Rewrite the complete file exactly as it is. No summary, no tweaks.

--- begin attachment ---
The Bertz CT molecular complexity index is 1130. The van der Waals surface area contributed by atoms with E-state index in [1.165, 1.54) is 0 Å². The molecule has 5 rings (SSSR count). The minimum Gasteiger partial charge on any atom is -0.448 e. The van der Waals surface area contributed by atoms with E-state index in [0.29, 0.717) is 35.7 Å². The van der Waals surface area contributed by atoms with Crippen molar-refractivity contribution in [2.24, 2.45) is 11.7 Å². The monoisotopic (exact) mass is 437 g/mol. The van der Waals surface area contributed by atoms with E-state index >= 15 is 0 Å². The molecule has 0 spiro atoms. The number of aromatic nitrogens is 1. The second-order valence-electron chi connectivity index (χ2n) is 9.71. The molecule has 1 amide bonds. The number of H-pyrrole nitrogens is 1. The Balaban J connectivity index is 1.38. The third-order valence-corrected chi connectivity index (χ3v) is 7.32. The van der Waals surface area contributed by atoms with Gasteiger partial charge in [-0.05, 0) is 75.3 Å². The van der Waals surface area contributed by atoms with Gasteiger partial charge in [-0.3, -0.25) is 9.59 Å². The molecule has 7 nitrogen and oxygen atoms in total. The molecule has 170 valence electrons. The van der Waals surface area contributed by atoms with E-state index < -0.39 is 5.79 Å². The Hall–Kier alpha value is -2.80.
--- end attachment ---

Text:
The Bertz CT molecular complexity index is 1130. The van der Waals surface area contributed by atoms with E-state index in [1.165, 1.54) is 0 Å². The molecule has 5 rings (SSSR count). The minimum Gasteiger partial charge on any atom is -0.448 e. The van der Waals surface area contributed by atoms with E-state index in [0.29, 0.717) is 35.7 Å². The van der Waals surface area contributed by atoms with Crippen molar-refractivity contribution in [2.24, 2.45) is 11.7 Å². The monoisotopic (exact) mass is 437 g/mol. The van der Waals surface area contributed by atoms with E-state index >= 15 is 0 Å². The molecule has 0 spiro atoms. The number of aromatic nitrogens is 1. The second-order valence-electron chi connectivity index (χ2n) is 9.71. The molecule has 1 amide bonds. The number of H-pyrrole nitrogens is 1. The Balaban J connectivity index is 1.38. The third-order valence-corrected chi connectivity index (χ3v) is 7.32. The van der Waals surface area contributed by atoms with Gasteiger partial charge in [-0.05, 0) is 75.3 Å². The van der Waals surface area contributed by atoms with Gasteiger partial charge in [-0.3, -0.25) is 9.59 Å². The molecule has 7 nitrogen and oxygen atoms in total. The molecule has 170 valence electrons. The van der Waals surface area contributed by atoms with E-state index < -0.39 is 5.79 Å². The Hall–Kier alpha value is -2.80.